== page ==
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Do I Have to File Taxes?

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This may come as a surprise to many people, but not everyone needs to file a federal tax return. The Internal Revenue Service (IRS) has threshold levels for tax return requirements just like tax brackets. Whether or not you need to file is primarily based on your level of gross income and status for the tax year. However, keep in mind that even if you aren’t required to file because of your gross income, you may still be eligible for a refund.

Key Takeaways

  • Not everyone is required to file federal taxes.
  • Your tax filing status and gross income are the primary factors that determine whether you need to file.
  • Most states require that you file a state tax return if you file a federal one.
  • You may want to file a return even if you aren’t required to do so because you could be eligible for a tax refund.
  • Penalties are imposed if you are required to file but fail to do so.

Federal Filing Requirements

Gross income and tax filing status are the primary factors for determining whether or not you are required to file federal taxes. Overall, there is no minimum age set for filing taxes, so tax returns are all primarily about income and tax status. But here are a few things to consider:

  • It’s important to note that 65 is a key age for seniors. Anyone who is that age has the option of using 1040-SR: U.S. Tax Return for Seniors, which is a variation of the standard Form 1040. It gives senior-related tax benefits more prominence.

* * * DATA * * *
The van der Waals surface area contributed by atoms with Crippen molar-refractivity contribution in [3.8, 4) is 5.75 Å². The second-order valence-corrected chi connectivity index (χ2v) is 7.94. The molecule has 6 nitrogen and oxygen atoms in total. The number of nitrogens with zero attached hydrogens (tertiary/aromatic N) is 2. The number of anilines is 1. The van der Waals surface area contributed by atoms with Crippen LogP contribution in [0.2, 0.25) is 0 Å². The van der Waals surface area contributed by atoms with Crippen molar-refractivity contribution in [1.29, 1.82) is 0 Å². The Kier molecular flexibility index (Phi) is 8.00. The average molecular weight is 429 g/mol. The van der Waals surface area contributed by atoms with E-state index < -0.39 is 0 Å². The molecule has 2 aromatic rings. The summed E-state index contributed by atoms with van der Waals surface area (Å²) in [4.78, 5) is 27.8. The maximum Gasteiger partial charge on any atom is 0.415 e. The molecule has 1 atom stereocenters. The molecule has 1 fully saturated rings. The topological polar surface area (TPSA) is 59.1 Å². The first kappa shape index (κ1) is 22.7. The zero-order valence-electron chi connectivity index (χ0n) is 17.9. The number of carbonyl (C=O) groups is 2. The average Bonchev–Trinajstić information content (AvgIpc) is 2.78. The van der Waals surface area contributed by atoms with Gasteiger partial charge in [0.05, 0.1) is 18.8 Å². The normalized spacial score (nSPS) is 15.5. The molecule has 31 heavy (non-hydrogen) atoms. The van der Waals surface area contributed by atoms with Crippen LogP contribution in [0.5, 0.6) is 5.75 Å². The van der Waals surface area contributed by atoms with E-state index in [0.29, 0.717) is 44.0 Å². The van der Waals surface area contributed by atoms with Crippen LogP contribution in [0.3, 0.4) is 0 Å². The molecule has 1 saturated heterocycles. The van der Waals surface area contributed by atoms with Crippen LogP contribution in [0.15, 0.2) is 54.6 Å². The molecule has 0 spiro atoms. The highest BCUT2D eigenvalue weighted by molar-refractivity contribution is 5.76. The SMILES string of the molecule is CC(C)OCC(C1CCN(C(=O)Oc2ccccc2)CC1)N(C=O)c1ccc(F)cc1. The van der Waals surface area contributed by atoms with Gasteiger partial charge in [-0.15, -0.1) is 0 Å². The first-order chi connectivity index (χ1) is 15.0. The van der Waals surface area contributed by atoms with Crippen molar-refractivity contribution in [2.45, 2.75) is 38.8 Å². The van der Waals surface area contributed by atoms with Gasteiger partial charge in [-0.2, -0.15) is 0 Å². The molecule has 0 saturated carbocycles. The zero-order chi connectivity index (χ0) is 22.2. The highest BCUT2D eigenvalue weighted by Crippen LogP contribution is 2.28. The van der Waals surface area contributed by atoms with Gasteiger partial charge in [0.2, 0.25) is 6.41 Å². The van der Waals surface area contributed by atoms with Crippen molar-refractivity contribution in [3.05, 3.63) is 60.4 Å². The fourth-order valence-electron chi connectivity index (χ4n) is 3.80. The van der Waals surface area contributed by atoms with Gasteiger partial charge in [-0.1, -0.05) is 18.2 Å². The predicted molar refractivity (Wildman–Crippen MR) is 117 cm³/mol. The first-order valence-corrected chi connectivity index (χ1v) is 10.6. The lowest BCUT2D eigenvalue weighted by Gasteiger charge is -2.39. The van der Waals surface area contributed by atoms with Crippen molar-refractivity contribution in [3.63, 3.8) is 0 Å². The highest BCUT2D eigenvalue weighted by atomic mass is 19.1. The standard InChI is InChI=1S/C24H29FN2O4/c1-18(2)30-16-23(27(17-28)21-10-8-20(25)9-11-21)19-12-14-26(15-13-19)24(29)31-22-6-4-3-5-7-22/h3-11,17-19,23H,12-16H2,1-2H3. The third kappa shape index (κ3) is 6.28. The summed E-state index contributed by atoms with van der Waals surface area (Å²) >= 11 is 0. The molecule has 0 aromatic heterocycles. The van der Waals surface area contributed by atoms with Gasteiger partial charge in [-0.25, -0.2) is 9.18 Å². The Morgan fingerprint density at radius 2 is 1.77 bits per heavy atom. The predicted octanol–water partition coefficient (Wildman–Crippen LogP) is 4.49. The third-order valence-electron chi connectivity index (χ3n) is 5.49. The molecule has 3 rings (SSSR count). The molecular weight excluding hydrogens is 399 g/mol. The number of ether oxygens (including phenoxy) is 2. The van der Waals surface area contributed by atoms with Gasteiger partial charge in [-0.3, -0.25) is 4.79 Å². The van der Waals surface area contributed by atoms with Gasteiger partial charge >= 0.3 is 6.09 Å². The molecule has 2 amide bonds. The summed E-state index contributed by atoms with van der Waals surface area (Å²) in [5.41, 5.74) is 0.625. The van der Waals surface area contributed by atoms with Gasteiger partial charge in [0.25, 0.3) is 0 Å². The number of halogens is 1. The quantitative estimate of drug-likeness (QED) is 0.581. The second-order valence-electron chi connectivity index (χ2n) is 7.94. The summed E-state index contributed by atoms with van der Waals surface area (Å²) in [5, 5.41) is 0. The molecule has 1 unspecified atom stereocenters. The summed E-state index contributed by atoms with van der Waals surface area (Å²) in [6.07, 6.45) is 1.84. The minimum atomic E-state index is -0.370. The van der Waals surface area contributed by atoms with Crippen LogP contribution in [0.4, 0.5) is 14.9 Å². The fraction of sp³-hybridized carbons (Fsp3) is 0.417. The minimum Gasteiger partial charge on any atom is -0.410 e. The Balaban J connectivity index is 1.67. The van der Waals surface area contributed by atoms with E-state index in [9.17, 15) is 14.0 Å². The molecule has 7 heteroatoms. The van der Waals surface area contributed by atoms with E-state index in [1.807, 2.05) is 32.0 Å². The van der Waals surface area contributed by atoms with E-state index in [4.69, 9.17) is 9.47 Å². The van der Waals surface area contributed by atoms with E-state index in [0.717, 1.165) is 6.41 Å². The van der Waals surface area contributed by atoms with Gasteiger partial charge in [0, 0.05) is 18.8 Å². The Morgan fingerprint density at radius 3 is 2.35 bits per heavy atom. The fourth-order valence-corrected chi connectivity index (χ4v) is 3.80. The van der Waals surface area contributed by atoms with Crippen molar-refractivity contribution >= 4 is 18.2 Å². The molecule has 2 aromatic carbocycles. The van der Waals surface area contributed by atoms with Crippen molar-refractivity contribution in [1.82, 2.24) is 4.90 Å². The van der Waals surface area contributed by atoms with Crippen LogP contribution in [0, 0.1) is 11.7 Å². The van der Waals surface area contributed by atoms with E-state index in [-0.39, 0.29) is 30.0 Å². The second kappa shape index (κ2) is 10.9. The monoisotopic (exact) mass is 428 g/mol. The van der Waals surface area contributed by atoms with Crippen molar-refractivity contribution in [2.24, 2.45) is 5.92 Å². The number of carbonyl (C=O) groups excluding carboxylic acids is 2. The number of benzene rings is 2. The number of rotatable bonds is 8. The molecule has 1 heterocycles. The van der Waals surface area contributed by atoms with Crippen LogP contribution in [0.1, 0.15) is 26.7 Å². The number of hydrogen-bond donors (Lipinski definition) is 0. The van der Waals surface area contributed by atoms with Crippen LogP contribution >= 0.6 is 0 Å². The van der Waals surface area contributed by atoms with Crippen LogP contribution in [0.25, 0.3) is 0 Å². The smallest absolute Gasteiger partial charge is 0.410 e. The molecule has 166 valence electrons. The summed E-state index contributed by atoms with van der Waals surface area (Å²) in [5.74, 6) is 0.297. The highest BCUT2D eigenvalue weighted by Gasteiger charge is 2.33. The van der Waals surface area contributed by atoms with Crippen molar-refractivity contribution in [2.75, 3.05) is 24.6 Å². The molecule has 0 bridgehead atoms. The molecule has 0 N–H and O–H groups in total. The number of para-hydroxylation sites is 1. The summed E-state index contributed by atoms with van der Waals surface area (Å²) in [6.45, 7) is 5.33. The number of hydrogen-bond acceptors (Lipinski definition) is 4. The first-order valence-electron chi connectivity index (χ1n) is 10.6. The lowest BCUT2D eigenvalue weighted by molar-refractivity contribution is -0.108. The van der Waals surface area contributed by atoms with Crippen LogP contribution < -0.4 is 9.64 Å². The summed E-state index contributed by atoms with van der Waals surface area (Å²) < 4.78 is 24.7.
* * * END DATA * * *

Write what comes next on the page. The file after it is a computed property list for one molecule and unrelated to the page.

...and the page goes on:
• Another factor to consider is that any married individual filing separately who earns more than $5 must file a return.

Notes and updates for future years can be found in Publication 17 and Publication 501 from the IRS.


In 2024, the IRS announced its Direct File pilot that will allow filers to file their 2023 tax returns online directly with the IRS for free. The pilot will be rolled out in phases and is not available to the public. It is expected that by mid-March it will be more widely available.

Source: Internal Revenue Service

Source: Internal Revenue Service

There may be some special considerations for dependents under the age of 19 or for dependents who are full-time students under the age of 24. The IRS provides the following details for dependents, also from Publications 17 and 501. You can also find more details about dependents in Publication 929.

Consult a tax professional if you’re unsure of how to file, what your tax obligations are, or what consequences you may face if you don’t file.

State Filing Requirements

The majority of U.S. states also collect income taxes, so it is important to know your state tax requirements as well. Most states generally require that you file a state tax return if you file a federal return.

If you earned income from a job in a different state than your principal residence or if you lived in multiple states during the tax year, you may need to file multiple state returns.

Specific requirements for each state can be found through TurboTax.

Tax Refunds

Many tax filers who fall below the income threshold may receive a refund through their tax filing, which can make filing beneficial. Tax refunds are available for W-2 employees and others who had tax withheld from their paychecks during the year. The government also offers a few tax credits for low-income individuals that may provide you with some money back at tax time.

If taxes are withheld from your payroll during the year and your gross income falls below the tax thresholds, you can be eligible to get that money back. As for all taxpayers, knowing the tax credits you are eligible for can also help you during tax season.